Que Dios nos perdone, directed by Rodrigo Sorogoyen (2016).
Madrid, summer of 2011. The city is upturned by 15-M social movement and the imminent visit of Pope Benedict XVI for World Youth Day. Homicides agents Velarde (Antonio de la Torre) and Alfaro (Roberto Álamo) come to investigate the death of an old woman and find out she has been raped. Alfaro is violent, impulsive, short-tempered and coarse. Velarde is fastidious, intelligent, socially inept and has a speech impediment. As more old women turn up dead and raped, they must fight the impediments their own department sets up for them in order to find the murderer.
What sets this movie apart from others of the same kind is that it’s as much about the two detectives as it is about solving the crime. It constantly seeks to oppose characters and situations to one another in order to break that opposition and reveal a disturbing equality instead. Alfaro and Velarde look like polar opposites, just to be shown to be the same. They believe themselves to be unlike the killer they’re pursuing, only to find out they share some motivations. It is a movie about men. About ruthless men, about men incapable of tenderness, empathy or love. It’s a movie about men who hate women, who are incapable of protecting or respecting women. It’s a movie about men with no feminine qualities to them. It’s a movie about toxic and oppressive masculinity.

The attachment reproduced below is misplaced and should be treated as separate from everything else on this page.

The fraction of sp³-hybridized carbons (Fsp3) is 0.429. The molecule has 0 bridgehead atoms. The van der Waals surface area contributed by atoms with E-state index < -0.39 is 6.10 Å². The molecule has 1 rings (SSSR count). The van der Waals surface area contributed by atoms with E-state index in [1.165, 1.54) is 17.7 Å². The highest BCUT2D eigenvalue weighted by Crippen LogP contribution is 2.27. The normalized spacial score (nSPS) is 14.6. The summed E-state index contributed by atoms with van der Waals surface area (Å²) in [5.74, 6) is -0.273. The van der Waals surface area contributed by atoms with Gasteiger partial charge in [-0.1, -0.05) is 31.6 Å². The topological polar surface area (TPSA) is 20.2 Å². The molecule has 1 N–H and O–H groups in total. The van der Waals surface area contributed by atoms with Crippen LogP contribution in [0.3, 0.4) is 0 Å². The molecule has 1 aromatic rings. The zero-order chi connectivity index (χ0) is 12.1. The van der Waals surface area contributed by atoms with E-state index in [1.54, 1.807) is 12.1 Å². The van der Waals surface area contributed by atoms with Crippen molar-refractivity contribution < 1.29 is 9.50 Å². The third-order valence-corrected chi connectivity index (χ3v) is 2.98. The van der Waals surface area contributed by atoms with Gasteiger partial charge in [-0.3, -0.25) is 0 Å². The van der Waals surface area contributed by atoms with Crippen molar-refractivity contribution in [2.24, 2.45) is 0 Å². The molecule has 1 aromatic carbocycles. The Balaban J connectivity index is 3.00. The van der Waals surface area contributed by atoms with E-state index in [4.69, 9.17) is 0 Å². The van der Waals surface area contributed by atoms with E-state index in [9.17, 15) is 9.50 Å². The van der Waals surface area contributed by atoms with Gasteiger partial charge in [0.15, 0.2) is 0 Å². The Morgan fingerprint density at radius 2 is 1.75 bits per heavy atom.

Antonio de la Torre is brilliant. It’s not only the way he stutters. It’s the way he looks, the way he walks, the way he smiles. He’s a totally different person from anyone else he has ever played and he manages to be endearing and despicable almost at the same time. Roberto Álamo is up to the challenge. He lives and breathes his character, his boiling rage comes out of the screen at you.